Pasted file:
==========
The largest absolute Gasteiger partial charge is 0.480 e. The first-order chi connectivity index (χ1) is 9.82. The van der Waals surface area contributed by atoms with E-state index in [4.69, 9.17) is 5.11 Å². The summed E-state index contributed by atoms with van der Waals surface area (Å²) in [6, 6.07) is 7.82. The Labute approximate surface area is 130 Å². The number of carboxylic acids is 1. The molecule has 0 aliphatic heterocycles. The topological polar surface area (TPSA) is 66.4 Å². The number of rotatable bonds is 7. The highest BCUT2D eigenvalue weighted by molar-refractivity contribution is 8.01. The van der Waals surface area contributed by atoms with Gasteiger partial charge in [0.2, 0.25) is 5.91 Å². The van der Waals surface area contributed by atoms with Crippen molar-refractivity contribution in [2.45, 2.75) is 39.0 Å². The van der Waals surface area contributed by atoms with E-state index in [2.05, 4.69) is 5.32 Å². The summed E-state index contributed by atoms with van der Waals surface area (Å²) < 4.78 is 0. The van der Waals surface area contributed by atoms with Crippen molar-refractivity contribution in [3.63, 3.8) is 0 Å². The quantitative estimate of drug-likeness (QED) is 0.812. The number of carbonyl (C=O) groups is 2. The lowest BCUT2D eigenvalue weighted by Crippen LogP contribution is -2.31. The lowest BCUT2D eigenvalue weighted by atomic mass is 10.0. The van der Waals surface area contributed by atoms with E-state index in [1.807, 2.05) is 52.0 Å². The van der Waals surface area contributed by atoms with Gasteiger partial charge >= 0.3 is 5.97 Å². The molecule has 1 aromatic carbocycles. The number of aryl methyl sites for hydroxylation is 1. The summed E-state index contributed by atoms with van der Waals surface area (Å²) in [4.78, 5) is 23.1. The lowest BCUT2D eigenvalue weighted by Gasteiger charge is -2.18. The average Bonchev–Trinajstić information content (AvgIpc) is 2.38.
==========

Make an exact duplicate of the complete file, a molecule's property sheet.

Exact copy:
The largest absolute Gasteiger partial charge is 0.480 e. The first-order chi connectivity index (χ1) is 9.82. The van der Waals surface area contributed by atoms with E-state index in [4.69, 9.17) is 5.11 Å². The summed E-state index contributed by atoms with van der Waals surface area (Å²) in [6, 6.07) is 7.82. The Labute approximate surface area is 130 Å². The number of carboxylic acids is 1. The molecule has 0 aliphatic heterocycles. The topological polar surface area (TPSA) is 66.4 Å². The number of rotatable bonds is 7. The highest BCUT2D eigenvalue weighted by molar-refractivity contribution is 8.01. The van der Waals surface area contributed by atoms with Gasteiger partial charge in [0.2, 0.25) is 5.91 Å². The van der Waals surface area contributed by atoms with Crippen molar-refractivity contribution in [2.45, 2.75) is 39.0 Å². The van der Waals surface area contributed by atoms with E-state index in [2.05, 4.69) is 5.32 Å². The summed E-state index contributed by atoms with van der Waals surface area (Å²) < 4.78 is 0. The van der Waals surface area contributed by atoms with Crippen molar-refractivity contribution in [3.63, 3.8) is 0 Å². The quantitative estimate of drug-likeness (QED) is 0.812. The number of carbonyl (C=O) groups is 2. The lowest BCUT2D eigenvalue weighted by Crippen LogP contribution is -2.31. The lowest BCUT2D eigenvalue weighted by atomic mass is 10.0. The van der Waals surface area contributed by atoms with E-state index in [1.807, 2.05) is 52.0 Å². The van der Waals surface area contributed by atoms with Gasteiger partial charge >= 0.3 is 5.97 Å². The molecule has 1 aromatic carbocycles. The number of aryl methyl sites for hydroxylation is 1. The summed E-state index contributed by atoms with van der Waals surface area (Å²) in [4.78, 5) is 23.1. The lowest BCUT2D eigenvalue weighted by Gasteiger charge is -2.18. The average Bonchev–Trinajstić information content (AvgIpc) is 2.38.